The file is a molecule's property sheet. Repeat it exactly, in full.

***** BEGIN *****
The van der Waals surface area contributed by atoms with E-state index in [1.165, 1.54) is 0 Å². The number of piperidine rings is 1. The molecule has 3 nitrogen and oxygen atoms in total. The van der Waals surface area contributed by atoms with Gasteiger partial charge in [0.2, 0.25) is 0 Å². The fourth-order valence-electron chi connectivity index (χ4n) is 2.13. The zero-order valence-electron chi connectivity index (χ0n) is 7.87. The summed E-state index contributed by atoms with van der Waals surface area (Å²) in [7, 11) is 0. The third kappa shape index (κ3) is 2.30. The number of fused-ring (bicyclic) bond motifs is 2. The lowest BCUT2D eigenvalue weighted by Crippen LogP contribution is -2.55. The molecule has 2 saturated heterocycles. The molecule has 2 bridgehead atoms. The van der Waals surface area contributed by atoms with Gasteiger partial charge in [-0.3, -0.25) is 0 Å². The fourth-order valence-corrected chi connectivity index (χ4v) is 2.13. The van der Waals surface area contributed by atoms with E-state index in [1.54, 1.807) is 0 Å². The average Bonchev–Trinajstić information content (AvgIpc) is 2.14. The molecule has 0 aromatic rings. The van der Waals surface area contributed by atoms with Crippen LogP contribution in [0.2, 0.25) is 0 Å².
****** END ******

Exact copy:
The van der Waals surface area contributed by atoms with E-state index in [1.165, 1.54) is 0 Å². The number of piperidine rings is 1. The molecule has 3 nitrogen and oxygen atoms in total. The van der Waals surface area contributed by atoms with Gasteiger partial charge in [0.2, 0.25) is 0 Å². The fourth-order valence-electron chi connectivity index (χ4n) is 2.13. The zero-order valence-electron chi connectivity index (χ0n) is 7.87. The summed E-state index contributed by atoms with van der Waals surface area (Å²) in [7, 11) is 0. The third kappa shape index (κ3) is 2.30. The number of fused-ring (bicyclic) bond motifs is 2. The lowest BCUT2D eigenvalue weighted by Crippen LogP contribution is -2.55. The molecule has 2 saturated heterocycles. The molecule has 2 bridgehead atoms. The van der Waals surface area contributed by atoms with Gasteiger partial charge in [-0.3, -0.25) is 0 Å². The fourth-order valence-corrected chi connectivity index (χ4v) is 2.13. The van der Waals surface area contributed by atoms with E-state index in [1.54, 1.807) is 0 Å². The average Bonchev–Trinajstić information content (AvgIpc) is 2.14. The molecule has 0 aromatic rings. The van der Waals surface area contributed by atoms with Crippen LogP contribution in [0.2, 0.25) is 0 Å².